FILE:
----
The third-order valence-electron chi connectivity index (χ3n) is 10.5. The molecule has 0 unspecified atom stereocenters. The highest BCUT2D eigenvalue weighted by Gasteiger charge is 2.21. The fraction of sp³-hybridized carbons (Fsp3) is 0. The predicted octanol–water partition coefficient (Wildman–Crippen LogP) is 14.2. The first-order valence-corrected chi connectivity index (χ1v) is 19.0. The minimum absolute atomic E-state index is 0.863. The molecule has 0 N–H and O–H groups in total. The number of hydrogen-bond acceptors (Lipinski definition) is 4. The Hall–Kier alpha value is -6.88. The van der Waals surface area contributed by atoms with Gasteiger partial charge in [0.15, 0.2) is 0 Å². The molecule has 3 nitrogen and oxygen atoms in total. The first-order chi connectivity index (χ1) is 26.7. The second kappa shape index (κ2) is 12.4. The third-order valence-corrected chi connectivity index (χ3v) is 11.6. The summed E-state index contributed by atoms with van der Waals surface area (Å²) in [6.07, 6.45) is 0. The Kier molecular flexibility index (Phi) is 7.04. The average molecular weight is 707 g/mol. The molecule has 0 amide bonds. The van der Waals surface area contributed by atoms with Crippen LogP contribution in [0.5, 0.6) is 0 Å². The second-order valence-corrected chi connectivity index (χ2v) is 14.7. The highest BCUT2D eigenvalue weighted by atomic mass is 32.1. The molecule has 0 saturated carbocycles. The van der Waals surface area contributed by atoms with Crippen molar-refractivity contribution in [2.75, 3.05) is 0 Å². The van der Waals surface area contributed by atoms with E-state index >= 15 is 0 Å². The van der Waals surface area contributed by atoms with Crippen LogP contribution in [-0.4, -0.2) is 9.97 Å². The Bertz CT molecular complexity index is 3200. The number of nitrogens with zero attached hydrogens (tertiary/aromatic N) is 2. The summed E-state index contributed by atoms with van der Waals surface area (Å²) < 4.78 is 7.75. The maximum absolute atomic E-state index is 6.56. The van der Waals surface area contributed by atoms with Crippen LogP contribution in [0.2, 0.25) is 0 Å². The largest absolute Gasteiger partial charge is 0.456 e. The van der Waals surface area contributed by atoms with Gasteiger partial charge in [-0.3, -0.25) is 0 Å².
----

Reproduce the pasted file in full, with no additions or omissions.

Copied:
The third-order valence-electron chi connectivity index (χ3n) is 10.5. The molecule has 0 unspecified atom stereocenters. The highest BCUT2D eigenvalue weighted by Gasteiger charge is 2.21. The fraction of sp³-hybridized carbons (Fsp3) is 0. The predicted octanol–water partition coefficient (Wildman–Crippen LogP) is 14.2. The first-order valence-corrected chi connectivity index (χ1v) is 19.0. The minimum absolute atomic E-state index is 0.863. The molecule has 0 N–H and O–H groups in total. The number of hydrogen-bond acceptors (Lipinski definition) is 4. The Hall–Kier alpha value is -6.88. The van der Waals surface area contributed by atoms with Gasteiger partial charge in [0.15, 0.2) is 0 Å². The molecule has 3 nitrogen and oxygen atoms in total. The first-order chi connectivity index (χ1) is 26.7. The second kappa shape index (κ2) is 12.4. The third-order valence-corrected chi connectivity index (χ3v) is 11.6. The summed E-state index contributed by atoms with van der Waals surface area (Å²) in [6.07, 6.45) is 0. The Kier molecular flexibility index (Phi) is 7.04. The average molecular weight is 707 g/mol. The molecule has 0 amide bonds. The van der Waals surface area contributed by atoms with Crippen LogP contribution in [0.5, 0.6) is 0 Å². The second-order valence-corrected chi connectivity index (χ2v) is 14.7. The highest BCUT2D eigenvalue weighted by atomic mass is 32.1. The molecule has 0 saturated carbocycles. The van der Waals surface area contributed by atoms with Crippen molar-refractivity contribution in [2.75, 3.05) is 0 Å². The van der Waals surface area contributed by atoms with E-state index >= 15 is 0 Å². The van der Waals surface area contributed by atoms with Crippen LogP contribution in [-0.4, -0.2) is 9.97 Å². The Bertz CT molecular complexity index is 3200. The number of nitrogens with zero attached hydrogens (tertiary/aromatic N) is 2. The summed E-state index contributed by atoms with van der Waals surface area (Å²) < 4.78 is 7.75. The maximum absolute atomic E-state index is 6.56. The van der Waals surface area contributed by atoms with Crippen LogP contribution in [0.2, 0.25) is 0 Å². The largest absolute Gasteiger partial charge is 0.456 e. The van der Waals surface area contributed by atoms with Gasteiger partial charge in [-0.3, -0.25) is 0 Å².